Nephrogenic Systemic Fibrosis

What is Nephrogenic Systemic Fibrosis?

Nephrogenic Systemic Fibrosis is fairly rare and it is a condition that primarily occurs in those who have advanced kidney failure.  It can occur whether they have had dialysis or not.  It is similar to some skin diseases like scleromyxedema and scleroderma as the main characteristics are the darkening or thickening of large patches of skin.

It can affect the internal organs and cause the shortening of tendons and muscles. For some people, the exposure to some gadolinium contrast agents from MRIs or other imaging tests has triggered nephrogenic systemic fibrosis.

What are the Symptoms of Nephrogenic Systemic Fibrosis?

Nephrogenic systemic fibrosis progresses quickly after it begins.  Signs of this disease include patches of skin (usually on the arms or legs but can occur on other parts of the body, too) that become thick or hard and has a darker than normal pigmentation. The skin may swell and feel tight and there can be sharp pain, itching, or burning.  It can even inhibit movement and there can be a loss of flexibility. Some people even get ulcers or blisters in the affected areas.

If the body organs or muscles are involved, there can be bone pain, limited motion of affected limbs, weakness of the muscles, problems with the function of some organs, and blood clots.

How is Nephrogenic Systemic Fibrosis Treated?

Nephrogenic fibrosis is a long term condition and none of the treatments are always successful.

Treatment is focused on reversing progress of the condition or stopping progress.  Here are some of the treatments that doctors have had success with:

  • Physical therapy: stretching of the limbs can slow the progression of the disease and make movement easier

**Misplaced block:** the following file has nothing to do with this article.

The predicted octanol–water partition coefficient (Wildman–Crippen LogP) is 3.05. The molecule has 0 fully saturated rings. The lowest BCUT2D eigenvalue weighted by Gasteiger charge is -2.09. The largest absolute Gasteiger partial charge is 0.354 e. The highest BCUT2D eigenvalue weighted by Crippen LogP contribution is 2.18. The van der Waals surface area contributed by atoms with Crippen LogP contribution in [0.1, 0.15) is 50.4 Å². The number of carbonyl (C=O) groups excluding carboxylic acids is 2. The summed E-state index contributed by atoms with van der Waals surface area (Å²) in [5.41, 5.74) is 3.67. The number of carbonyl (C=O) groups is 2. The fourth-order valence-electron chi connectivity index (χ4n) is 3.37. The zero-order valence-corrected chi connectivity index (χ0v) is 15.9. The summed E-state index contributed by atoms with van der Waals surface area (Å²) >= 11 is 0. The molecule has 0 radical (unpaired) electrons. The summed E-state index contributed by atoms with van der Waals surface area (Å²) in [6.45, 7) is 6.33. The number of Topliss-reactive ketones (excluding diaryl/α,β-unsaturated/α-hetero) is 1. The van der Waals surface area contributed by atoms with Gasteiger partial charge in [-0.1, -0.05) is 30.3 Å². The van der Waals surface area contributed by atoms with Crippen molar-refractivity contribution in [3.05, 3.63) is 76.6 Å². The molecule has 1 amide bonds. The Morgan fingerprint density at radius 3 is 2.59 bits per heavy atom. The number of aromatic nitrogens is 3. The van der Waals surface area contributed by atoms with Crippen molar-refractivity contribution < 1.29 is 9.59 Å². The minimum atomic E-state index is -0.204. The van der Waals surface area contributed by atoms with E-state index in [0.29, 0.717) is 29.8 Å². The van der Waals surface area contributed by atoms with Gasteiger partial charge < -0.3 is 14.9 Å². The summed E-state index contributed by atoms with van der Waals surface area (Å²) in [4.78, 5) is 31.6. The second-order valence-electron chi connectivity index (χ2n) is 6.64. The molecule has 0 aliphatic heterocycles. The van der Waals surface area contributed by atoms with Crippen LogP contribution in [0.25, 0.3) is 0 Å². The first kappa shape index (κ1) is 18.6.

• Ultraviolet A phototherapy: skin thickening and hardening can be reduced when the skin is exposed to ultraviolet A light.
  • Hemodialysis: if hemodialysis is performed right after a gladolinium-containing agent is received, it can reduce the chance of having nephrogenic systemic fibrosis.
  • Extracorporeal phopheresis means that blood is removed from the body and then sensitized to ultraviolet light. The blood is then exposed to ultraviolet light and returned to the body.
  • Kidney transplant:
  • Plasmapheresis: bad foods are and unwanted substances are removed from the bloodstream by swapping out unwanted substances.

Some medications can be helpful, too.  Pentoxifylline (Pentoxil) helps with the circulation of the blood by making it less thick and sticky. Sodium thiosulfate is a medication that is currently under research and some possible benefits have been found. Imatinib (Gleevec) is also being researched because it has been found to have some results for reducing the tightening and thickening of the skin.

Last Reviewed:
October 10, 2016
Last Updated:
August 09, 2017
Content Source: